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What are credit cards and what types do we distinguish?

Credit cards have opened up opportunities for us to expand our financial “scope”, in other words, they are the gateway to cashless payments. We no longer have to limit ourselves by having to carry banknotes or coins for payment.

Nowadays, having a credit card is as common as greasing butter with butter. We usually get a card with the opening of a bank account (either a current or credit account), often its ownership is practically an obligation. Do you have an overview of which cards you may encounter on the market and what possibilities does your credit card offer you? No? Let’s look at the division of payment cards in more detail.

Cards can be divided into several groups according to different criteria:

  • According to bank billing – debit, credit, charge cards and shopping credit cards.
  • Depending on the type of design – electronic and embossed cards.
  • According to the technological design of the card for electronic transaction – cards with magnetic stripe, chip technology or hybrid cards.

Debit Card

Debit Card

Debit cards are tied to the client’s current account (ie not to the credit account). From there, the client draws his own funds through a debit card, for example by making non-cash payments in shops and on the Internet or withdrawing from an ATM. It is therefore not possible to draw on this card money from the bank under the credit to the minus.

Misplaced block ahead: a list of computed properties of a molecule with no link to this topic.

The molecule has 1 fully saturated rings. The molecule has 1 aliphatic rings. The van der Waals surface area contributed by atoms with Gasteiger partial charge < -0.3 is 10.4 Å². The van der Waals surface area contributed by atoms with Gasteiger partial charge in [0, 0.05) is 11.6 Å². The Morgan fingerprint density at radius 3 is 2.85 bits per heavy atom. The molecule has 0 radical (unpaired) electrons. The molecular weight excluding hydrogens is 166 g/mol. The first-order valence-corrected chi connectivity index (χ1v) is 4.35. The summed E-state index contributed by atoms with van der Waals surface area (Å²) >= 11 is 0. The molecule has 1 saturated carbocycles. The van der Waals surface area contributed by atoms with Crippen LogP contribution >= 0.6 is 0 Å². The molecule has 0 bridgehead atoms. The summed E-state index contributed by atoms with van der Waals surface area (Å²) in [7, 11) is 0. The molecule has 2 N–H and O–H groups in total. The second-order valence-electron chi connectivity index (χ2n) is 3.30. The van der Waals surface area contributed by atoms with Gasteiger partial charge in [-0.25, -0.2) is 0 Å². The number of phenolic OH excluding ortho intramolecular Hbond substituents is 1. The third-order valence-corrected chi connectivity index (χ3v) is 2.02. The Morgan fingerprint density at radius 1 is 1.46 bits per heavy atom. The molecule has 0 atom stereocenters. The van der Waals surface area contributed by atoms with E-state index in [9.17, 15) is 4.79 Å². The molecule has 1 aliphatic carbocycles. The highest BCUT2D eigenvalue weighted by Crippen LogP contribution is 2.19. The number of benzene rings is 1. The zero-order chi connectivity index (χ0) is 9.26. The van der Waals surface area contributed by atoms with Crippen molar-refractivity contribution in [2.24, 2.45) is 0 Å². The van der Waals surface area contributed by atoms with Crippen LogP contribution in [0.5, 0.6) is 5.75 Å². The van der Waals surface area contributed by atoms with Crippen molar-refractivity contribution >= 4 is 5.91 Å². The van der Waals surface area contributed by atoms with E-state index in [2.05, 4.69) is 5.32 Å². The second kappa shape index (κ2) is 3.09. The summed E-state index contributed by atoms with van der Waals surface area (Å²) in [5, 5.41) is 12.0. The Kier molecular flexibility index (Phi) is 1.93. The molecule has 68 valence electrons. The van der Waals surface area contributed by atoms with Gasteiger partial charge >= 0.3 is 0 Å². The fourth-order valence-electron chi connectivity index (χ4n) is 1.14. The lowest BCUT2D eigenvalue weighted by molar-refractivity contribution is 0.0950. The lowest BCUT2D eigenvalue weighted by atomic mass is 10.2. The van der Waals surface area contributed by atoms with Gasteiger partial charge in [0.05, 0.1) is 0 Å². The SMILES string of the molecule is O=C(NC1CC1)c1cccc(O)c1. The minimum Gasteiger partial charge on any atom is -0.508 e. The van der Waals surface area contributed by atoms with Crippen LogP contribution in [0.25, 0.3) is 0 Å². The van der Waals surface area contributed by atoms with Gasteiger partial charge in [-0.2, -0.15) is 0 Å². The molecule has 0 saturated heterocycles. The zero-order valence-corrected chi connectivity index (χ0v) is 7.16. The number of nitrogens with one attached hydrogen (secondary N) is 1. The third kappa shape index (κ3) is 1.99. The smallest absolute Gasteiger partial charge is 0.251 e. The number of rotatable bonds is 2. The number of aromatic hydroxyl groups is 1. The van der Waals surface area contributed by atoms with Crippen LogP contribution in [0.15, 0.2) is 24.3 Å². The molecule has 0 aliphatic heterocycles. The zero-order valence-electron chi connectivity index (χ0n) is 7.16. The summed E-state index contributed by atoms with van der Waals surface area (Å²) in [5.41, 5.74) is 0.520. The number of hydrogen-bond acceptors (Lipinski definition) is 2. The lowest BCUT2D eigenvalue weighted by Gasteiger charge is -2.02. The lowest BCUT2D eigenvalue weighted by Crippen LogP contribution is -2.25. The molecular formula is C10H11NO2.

It is precisely because the use of a debit card does not create a loan that the client’s income is not normally determined for its issuance. The debit card thus serves the client as a tool through which he / she can make payments through a current account eg in shops, restaurants, on the Internet, or withdraw money from an ATM.

  • Some banks issue debit cards not only to current accounts but also to savings accounts.
  • You can pay by debit card up to USD 500 without contact, just by placing the card to the terminal. If you pay more than $ 20, you will need to enter your PIN code. This feature of debit cards is undoubtedly practical, but be careful not to steal the card. In that case, a thief could break you if he made many smaller transactions. Therefore, if a theft or loss occurs, immediate card blocking by the bank is absolutely in place!
  • The bank may require that your current account always be at least a minimum, fixed amount (eg USD 100). So if you have $ 100 in your account and you set this account’s minimum content limit to $ 5, you can only spend $ 50.

Credit card

Credit card

Basically the same look – that’s the only thing that connects a debit and credit card. The credit card is linked to a credit account (it is not always necessary to have a current account with the bank). The money you spend is not yours, but the banks. You are thus concluding a loan with the bank through this card. You must repay this loan regularly within the agreed time.

A credit card loan differs from a regular consumer credit primarily in that it offers a so-called interest-free period (lasting around 15 to 30 days). This means that if you repay the money spent within this time period, you will not be charged interest on the repayment (other fees, eg for management, but yes). But beware! The interest-free period does not apply to ATM withdrawals. In practice, the credit card works so that if you pay off your monthly spend at the end of the month, the repayment will not be interest-bearing.